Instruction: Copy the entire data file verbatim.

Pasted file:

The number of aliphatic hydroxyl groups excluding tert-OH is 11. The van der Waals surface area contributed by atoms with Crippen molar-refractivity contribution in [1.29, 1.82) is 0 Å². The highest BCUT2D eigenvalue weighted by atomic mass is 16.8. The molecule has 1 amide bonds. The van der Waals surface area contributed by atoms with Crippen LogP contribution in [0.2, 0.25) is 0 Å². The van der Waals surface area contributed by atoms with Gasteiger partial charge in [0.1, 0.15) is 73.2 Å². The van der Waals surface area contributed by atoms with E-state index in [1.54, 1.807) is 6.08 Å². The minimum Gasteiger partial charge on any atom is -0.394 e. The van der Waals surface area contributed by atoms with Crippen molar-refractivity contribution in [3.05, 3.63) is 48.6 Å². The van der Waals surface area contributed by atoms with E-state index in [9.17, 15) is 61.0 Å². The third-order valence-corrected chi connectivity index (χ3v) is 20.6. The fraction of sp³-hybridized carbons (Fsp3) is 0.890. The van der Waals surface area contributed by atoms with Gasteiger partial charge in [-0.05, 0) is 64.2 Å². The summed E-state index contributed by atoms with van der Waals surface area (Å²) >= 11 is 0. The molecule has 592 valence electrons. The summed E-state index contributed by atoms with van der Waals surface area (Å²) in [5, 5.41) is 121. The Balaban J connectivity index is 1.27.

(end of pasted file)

The number of aliphatic hydroxyl groups excluding tert-OH is 11. The van der Waals surface area contributed by atoms with Crippen molar-refractivity contribution in [1.29, 1.82) is 0 Å². The highest BCUT2D eigenvalue weighted by atomic mass is 16.8. The molecule has 1 amide bonds. The van der Waals surface area contributed by atoms with Crippen LogP contribution in [0.2, 0.25) is 0 Å². The van der Waals surface area contributed by atoms with Gasteiger partial charge in [0.1, 0.15) is 73.2 Å². The van der Waals surface area contributed by atoms with E-state index in [1.54, 1.807) is 6.08 Å². The minimum Gasteiger partial charge on any atom is -0.394 e. The van der Waals surface area contributed by atoms with Crippen molar-refractivity contribution in [3.05, 3.63) is 48.6 Å². The van der Waals surface area contributed by atoms with E-state index in [9.17, 15) is 61.0 Å². The third-order valence-corrected chi connectivity index (χ3v) is 20.6. The fraction of sp³-hybridized carbons (Fsp3) is 0.890. The van der Waals surface area contributed by atoms with Gasteiger partial charge in [-0.05, 0) is 64.2 Å². The summed E-state index contributed by atoms with van der Waals surface area (Å²) >= 11 is 0. The molecule has 592 valence electrons. The summed E-state index contributed by atoms with van der Waals surface area (Å²) in [5, 5.41) is 121. The Balaban J connectivity index is 1.27.